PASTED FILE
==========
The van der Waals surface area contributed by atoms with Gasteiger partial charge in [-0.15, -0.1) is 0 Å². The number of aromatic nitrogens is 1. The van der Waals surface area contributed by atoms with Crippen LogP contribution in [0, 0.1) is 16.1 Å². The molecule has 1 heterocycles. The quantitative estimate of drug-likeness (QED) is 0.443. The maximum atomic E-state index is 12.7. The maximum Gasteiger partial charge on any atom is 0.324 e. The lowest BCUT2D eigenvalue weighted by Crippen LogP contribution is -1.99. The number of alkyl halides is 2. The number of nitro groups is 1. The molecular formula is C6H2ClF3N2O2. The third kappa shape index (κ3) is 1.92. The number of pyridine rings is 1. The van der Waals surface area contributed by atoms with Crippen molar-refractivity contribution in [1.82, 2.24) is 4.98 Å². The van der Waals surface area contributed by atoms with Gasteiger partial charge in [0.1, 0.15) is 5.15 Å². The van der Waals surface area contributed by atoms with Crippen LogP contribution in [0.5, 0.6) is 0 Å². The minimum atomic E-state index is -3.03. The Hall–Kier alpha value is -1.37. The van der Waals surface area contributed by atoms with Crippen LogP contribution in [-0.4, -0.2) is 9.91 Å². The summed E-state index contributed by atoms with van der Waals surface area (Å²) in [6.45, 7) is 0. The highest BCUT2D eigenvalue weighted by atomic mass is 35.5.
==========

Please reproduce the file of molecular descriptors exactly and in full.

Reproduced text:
The van der Waals surface area contributed by atoms with Gasteiger partial charge in [-0.15, -0.1) is 0 Å². The number of aromatic nitrogens is 1. The van der Waals surface area contributed by atoms with Crippen LogP contribution in [0, 0.1) is 16.1 Å². The molecule has 1 heterocycles. The quantitative estimate of drug-likeness (QED) is 0.443. The maximum atomic E-state index is 12.7. The maximum Gasteiger partial charge on any atom is 0.324 e. The lowest BCUT2D eigenvalue weighted by Crippen LogP contribution is -1.99. The number of alkyl halides is 2. The number of nitro groups is 1. The molecular formula is C6H2ClF3N2O2. The third kappa shape index (κ3) is 1.92. The number of pyridine rings is 1. The van der Waals surface area contributed by atoms with Crippen molar-refractivity contribution in [1.82, 2.24) is 4.98 Å². The van der Waals surface area contributed by atoms with Gasteiger partial charge in [0.1, 0.15) is 5.15 Å². The van der Waals surface area contributed by atoms with Crippen LogP contribution in [0.5, 0.6) is 0 Å². The minimum atomic E-state index is -3.03. The Hall–Kier alpha value is -1.37. The van der Waals surface area contributed by atoms with Crippen LogP contribution in [-0.4, -0.2) is 9.91 Å². The summed E-state index contributed by atoms with van der Waals surface area (Å²) in [6.45, 7) is 0. The highest BCUT2D eigenvalue weighted by atomic mass is 35.5.